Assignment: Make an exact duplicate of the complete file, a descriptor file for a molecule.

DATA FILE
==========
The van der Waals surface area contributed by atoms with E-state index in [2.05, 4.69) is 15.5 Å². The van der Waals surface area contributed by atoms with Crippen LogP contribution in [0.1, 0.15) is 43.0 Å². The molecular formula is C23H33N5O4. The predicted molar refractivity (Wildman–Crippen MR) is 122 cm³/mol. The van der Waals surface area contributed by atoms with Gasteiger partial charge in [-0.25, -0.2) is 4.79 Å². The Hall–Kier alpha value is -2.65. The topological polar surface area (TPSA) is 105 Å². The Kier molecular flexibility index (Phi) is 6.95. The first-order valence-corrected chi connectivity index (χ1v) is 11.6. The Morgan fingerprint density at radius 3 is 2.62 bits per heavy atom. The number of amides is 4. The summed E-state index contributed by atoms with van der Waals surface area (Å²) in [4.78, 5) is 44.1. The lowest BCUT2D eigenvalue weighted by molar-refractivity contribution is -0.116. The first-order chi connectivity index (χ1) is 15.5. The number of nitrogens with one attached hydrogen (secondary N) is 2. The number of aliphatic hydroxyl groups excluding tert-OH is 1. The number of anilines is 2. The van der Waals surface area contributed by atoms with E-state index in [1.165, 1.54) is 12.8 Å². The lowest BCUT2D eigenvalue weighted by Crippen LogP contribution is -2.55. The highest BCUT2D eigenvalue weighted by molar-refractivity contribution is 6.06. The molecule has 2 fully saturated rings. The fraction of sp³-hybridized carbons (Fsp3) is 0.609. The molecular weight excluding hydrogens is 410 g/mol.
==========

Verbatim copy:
The van der Waals surface area contributed by atoms with E-state index in [2.05, 4.69) is 15.5 Å². The van der Waals surface area contributed by atoms with Crippen LogP contribution in [0.1, 0.15) is 43.0 Å². The molecular formula is C23H33N5O4. The predicted molar refractivity (Wildman–Crippen MR) is 122 cm³/mol. The van der Waals surface area contributed by atoms with Gasteiger partial charge in [-0.25, -0.2) is 4.79 Å². The Hall–Kier alpha value is -2.65. The topological polar surface area (TPSA) is 105 Å². The Kier molecular flexibility index (Phi) is 6.95. The first-order valence-corrected chi connectivity index (χ1v) is 11.6. The Morgan fingerprint density at radius 3 is 2.62 bits per heavy atom. The number of amides is 4. The summed E-state index contributed by atoms with van der Waals surface area (Å²) in [4.78, 5) is 44.1. The lowest BCUT2D eigenvalue weighted by molar-refractivity contribution is -0.116. The first-order chi connectivity index (χ1) is 15.5. The number of nitrogens with one attached hydrogen (secondary N) is 2. The number of aliphatic hydroxyl groups excluding tert-OH is 1. The number of anilines is 2. The van der Waals surface area contributed by atoms with E-state index in [1.165, 1.54) is 12.8 Å². The lowest BCUT2D eigenvalue weighted by Crippen LogP contribution is -2.55. The highest BCUT2D eigenvalue weighted by molar-refractivity contribution is 6.06. The molecule has 2 fully saturated rings. The fraction of sp³-hybridized carbons (Fsp3) is 0.609. The molecular weight excluding hydrogens is 410 g/mol.